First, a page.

Books about death and dying are usually not on my list of “must reads.”
I couldn’t resist, however, the best-selling “Being Mortal: Medicine and What Matters in the End” (Metropolitan Books, 2014) by Atul Gawande.
Gawande is a practicing surgeon, professor of medicine at Harvard Medical School and the Harvard School of Public Health and the author of three popular medical books for laymen.
He has a provocative thesis that undoubtedly will be much discussed: Modern medicine is good at advanced treatments that prolong life among seniors and the terminally ill but poor at determining the quality of life such patients want at the end of their lives and helping them achieve their goals.
That “Being Mortal” is a compelling book to read and ponder is a testament to Gawande’s writing style and heavy use of examples.
The author first gives us a history lesson about how elders lived out their remaining years before the advent of modern medicine, using his own grandfather’s life in India as an example. But as people across the globe began to live much longer and with technology usurping the traditional role of the “wise elder,” seniors have found themselves less of a rarity and increasingly perceived as a burden on their families.
How has modern society reacted to this change in the United States? Gawande guides readers through the rise of the first nursing homes and how they developed rather unintentionally, as a way both to reduce overcrowding in hospitals and to take care of the poor. After the law that created Medicare passed in 1965, the number of nursing homes exploded. Unfortunately, “they were never created to help people facing dependency in old age. They were created to clear out hospital beds,” he writes.
There is good news, however. Across the U.S., individuals and small groups of concerned people are creating new types of living facilities for seniors and the terminally ill. Gawande gives many examples of such places and describes in detail how people are cared for in homelike environments. Keys to patient happiness, he claims, include a private room with a lock on the door and access to services and medical care as needed.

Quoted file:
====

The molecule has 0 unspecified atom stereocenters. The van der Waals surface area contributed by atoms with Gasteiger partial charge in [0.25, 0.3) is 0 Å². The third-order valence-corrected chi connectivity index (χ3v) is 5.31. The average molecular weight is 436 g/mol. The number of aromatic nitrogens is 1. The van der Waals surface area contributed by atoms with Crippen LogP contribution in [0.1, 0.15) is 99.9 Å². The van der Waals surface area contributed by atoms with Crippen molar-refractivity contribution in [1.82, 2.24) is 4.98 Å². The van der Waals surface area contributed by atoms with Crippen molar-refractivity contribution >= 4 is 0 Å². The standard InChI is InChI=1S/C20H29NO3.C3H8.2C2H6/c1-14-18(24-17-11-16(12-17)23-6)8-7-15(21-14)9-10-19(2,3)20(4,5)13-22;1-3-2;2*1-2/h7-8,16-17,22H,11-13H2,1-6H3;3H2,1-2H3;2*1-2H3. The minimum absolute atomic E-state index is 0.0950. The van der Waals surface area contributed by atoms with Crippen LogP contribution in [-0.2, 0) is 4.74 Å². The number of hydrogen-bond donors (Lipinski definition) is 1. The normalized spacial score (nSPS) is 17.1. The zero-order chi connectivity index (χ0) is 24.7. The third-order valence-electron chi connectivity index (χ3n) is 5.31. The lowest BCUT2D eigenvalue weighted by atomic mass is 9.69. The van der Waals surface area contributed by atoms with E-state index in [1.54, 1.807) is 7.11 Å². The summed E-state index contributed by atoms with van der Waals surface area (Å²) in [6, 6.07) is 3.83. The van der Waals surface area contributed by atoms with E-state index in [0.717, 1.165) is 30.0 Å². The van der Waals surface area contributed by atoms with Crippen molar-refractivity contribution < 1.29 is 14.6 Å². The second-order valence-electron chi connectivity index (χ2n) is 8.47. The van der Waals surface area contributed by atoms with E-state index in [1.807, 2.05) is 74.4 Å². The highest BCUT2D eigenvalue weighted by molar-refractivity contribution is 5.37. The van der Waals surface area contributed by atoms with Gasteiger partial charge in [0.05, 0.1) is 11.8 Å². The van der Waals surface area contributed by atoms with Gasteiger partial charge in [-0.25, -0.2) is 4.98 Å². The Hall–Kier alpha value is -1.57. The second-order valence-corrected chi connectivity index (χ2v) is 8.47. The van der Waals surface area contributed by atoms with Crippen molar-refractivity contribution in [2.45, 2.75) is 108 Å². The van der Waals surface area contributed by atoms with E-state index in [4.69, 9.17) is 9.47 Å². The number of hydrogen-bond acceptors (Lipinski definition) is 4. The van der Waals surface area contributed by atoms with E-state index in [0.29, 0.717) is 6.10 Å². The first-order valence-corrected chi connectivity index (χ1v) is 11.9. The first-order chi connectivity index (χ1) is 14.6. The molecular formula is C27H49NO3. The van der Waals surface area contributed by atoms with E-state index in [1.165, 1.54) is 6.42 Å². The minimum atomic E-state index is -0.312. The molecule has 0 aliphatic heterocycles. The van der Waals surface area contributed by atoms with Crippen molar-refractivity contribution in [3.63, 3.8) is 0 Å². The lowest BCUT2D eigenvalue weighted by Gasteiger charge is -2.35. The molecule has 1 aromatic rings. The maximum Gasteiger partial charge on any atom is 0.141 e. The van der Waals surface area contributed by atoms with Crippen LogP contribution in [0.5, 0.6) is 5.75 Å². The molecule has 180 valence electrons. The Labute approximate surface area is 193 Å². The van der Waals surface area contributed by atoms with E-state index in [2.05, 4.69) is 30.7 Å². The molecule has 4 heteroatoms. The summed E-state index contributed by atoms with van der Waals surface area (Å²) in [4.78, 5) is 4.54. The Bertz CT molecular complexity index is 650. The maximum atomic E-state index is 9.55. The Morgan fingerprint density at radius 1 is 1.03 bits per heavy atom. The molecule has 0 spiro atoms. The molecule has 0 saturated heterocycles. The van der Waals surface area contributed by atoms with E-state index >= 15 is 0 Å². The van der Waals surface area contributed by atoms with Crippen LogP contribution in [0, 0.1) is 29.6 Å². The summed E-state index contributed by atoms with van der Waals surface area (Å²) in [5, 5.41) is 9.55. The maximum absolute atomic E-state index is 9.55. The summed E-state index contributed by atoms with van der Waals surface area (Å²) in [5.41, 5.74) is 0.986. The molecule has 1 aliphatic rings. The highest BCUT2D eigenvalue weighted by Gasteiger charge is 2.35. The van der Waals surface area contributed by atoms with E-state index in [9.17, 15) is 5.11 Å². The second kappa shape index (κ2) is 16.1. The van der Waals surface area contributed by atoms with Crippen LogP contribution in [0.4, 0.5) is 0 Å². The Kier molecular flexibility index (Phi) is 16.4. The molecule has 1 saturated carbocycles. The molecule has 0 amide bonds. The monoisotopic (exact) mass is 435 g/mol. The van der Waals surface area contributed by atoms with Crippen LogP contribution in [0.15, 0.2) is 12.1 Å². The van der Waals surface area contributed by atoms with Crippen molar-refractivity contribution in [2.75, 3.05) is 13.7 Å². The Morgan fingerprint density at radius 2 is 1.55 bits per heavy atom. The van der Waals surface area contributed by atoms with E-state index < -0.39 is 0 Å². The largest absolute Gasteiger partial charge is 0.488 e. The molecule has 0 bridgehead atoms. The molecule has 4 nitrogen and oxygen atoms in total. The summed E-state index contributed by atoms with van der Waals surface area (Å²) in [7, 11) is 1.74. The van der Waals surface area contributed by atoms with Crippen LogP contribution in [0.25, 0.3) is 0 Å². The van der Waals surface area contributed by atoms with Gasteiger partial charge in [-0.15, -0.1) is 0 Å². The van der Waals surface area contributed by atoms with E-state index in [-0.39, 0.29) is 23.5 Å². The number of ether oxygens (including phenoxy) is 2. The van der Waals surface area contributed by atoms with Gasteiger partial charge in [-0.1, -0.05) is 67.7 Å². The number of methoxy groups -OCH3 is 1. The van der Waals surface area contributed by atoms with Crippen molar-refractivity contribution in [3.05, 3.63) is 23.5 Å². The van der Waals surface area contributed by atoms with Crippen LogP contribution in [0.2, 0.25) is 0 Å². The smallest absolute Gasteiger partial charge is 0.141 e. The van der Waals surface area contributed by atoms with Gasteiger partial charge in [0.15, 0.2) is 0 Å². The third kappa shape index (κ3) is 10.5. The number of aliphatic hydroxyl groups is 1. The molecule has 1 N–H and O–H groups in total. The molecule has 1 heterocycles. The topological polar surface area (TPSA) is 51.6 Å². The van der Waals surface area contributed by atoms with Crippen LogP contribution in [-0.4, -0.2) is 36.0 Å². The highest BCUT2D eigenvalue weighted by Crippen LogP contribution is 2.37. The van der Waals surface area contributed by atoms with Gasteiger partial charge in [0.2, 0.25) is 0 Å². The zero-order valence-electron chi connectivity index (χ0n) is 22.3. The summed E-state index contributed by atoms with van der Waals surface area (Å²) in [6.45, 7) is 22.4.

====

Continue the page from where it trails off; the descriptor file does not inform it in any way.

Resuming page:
But what isn’t provided is important as well – patients are allowed to make decisions about their lives, even when those decisions may be poor – such as eating candy when they are diabetic.
The most important lesson in the book is from the section on having a conversation with a senior or someone who is terminally ill about what is important to him or her during the last stages of life.
Gawande argues that American doctors are not trained to conduct such conversations with their patients. Rather, physicians tend to stick to discussing treatment options, even when the options may be of dubious value to the patient. In fact, doctors tend to understate the risks associated with these procedures, he asserts.
Another important step patients can take is to find a physician who uses a “shared decision-making” process – a doctor who provides information and guidance and “deliberates with people on their larger goals,” according to Gawande. What is most important to the dying in their remaining days? It is a simple question, yet one not often asked – or not asked soon enough.
“Being Mortal” is an important book that all book clubs – and those facing their twilight years or with aging family members – should find value in.
Leslie Ashmore is a Mountain View resident who belongs to two book clubs.